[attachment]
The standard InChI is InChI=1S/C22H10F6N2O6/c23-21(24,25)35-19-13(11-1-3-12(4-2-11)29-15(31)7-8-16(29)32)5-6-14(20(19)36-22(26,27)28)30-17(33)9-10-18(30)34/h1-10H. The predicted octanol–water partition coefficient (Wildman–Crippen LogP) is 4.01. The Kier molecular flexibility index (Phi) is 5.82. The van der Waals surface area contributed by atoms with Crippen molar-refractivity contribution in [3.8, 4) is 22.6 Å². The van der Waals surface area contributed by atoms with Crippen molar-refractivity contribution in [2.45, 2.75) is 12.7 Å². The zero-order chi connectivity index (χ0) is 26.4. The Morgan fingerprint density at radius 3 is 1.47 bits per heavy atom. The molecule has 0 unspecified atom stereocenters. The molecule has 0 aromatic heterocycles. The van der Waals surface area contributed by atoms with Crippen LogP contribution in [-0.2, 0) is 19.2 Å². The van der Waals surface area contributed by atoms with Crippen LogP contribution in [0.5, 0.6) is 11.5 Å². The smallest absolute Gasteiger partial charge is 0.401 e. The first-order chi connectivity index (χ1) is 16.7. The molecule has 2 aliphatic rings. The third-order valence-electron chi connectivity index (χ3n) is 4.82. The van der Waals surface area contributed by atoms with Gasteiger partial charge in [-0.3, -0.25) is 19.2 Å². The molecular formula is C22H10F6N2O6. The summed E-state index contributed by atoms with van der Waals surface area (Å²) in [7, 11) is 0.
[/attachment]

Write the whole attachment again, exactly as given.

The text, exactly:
The standard InChI is InChI=1S/C22H10F6N2O6/c23-21(24,25)35-19-13(11-1-3-12(4-2-11)29-15(31)7-8-16(29)32)5-6-14(20(19)36-22(26,27)28)30-17(33)9-10-18(30)34/h1-10H. The predicted octanol–water partition coefficient (Wildman–Crippen LogP) is 4.01. The Kier molecular flexibility index (Phi) is 5.82. The van der Waals surface area contributed by atoms with Crippen molar-refractivity contribution in [3.8, 4) is 22.6 Å². The van der Waals surface area contributed by atoms with Crippen molar-refractivity contribution in [2.45, 2.75) is 12.7 Å². The zero-order chi connectivity index (χ0) is 26.4. The Morgan fingerprint density at radius 3 is 1.47 bits per heavy atom. The molecule has 0 unspecified atom stereocenters. The molecule has 0 aromatic heterocycles. The van der Waals surface area contributed by atoms with Crippen LogP contribution in [-0.2, 0) is 19.2 Å². The van der Waals surface area contributed by atoms with Crippen LogP contribution in [0.5, 0.6) is 11.5 Å². The smallest absolute Gasteiger partial charge is 0.401 e. The first-order chi connectivity index (χ1) is 16.7. The molecule has 2 aliphatic rings. The third-order valence-electron chi connectivity index (χ3n) is 4.82. The van der Waals surface area contributed by atoms with Gasteiger partial charge in [-0.3, -0.25) is 19.2 Å². The molecular formula is C22H10F6N2O6. The summed E-state index contributed by atoms with van der Waals surface area (Å²) in [7, 11) is 0.